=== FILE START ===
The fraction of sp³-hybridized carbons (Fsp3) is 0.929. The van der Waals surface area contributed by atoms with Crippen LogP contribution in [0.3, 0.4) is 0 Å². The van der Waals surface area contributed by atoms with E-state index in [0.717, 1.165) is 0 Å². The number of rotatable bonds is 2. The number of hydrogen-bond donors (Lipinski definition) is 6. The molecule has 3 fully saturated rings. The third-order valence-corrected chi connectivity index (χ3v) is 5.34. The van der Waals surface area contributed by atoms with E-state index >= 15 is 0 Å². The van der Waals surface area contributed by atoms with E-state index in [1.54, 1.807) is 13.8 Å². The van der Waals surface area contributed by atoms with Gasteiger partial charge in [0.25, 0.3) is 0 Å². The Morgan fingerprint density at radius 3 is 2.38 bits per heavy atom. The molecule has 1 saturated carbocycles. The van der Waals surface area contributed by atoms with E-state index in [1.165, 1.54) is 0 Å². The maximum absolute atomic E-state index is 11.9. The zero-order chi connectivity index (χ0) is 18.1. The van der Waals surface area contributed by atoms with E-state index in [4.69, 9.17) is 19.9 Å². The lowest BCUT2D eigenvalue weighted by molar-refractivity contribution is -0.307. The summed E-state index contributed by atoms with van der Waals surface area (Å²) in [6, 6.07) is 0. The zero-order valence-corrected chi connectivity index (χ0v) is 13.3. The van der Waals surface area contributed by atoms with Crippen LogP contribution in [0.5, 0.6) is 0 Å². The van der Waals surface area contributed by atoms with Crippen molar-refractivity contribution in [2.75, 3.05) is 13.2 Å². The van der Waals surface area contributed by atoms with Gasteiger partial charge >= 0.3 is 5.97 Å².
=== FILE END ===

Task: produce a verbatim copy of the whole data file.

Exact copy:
The fraction of sp³-hybridized carbons (Fsp3) is 0.929. The van der Waals surface area contributed by atoms with Crippen LogP contribution in [0.3, 0.4) is 0 Å². The van der Waals surface area contributed by atoms with E-state index in [0.717, 1.165) is 0 Å². The number of rotatable bonds is 2. The number of hydrogen-bond donors (Lipinski definition) is 6. The molecule has 3 fully saturated rings. The third-order valence-corrected chi connectivity index (χ3v) is 5.34. The van der Waals surface area contributed by atoms with E-state index >= 15 is 0 Å². The van der Waals surface area contributed by atoms with E-state index in [1.54, 1.807) is 13.8 Å². The van der Waals surface area contributed by atoms with Gasteiger partial charge in [0.25, 0.3) is 0 Å². The Morgan fingerprint density at radius 3 is 2.38 bits per heavy atom. The molecule has 1 saturated carbocycles. The van der Waals surface area contributed by atoms with E-state index in [1.165, 1.54) is 0 Å². The maximum absolute atomic E-state index is 11.9. The zero-order chi connectivity index (χ0) is 18.1. The van der Waals surface area contributed by atoms with E-state index in [4.69, 9.17) is 19.9 Å². The lowest BCUT2D eigenvalue weighted by molar-refractivity contribution is -0.307. The summed E-state index contributed by atoms with van der Waals surface area (Å²) in [6, 6.07) is 0. The zero-order valence-corrected chi connectivity index (χ0v) is 13.3. The van der Waals surface area contributed by atoms with Crippen LogP contribution in [0.5, 0.6) is 0 Å². The van der Waals surface area contributed by atoms with Crippen molar-refractivity contribution in [2.75, 3.05) is 13.2 Å². The van der Waals surface area contributed by atoms with Gasteiger partial charge >= 0.3 is 5.97 Å².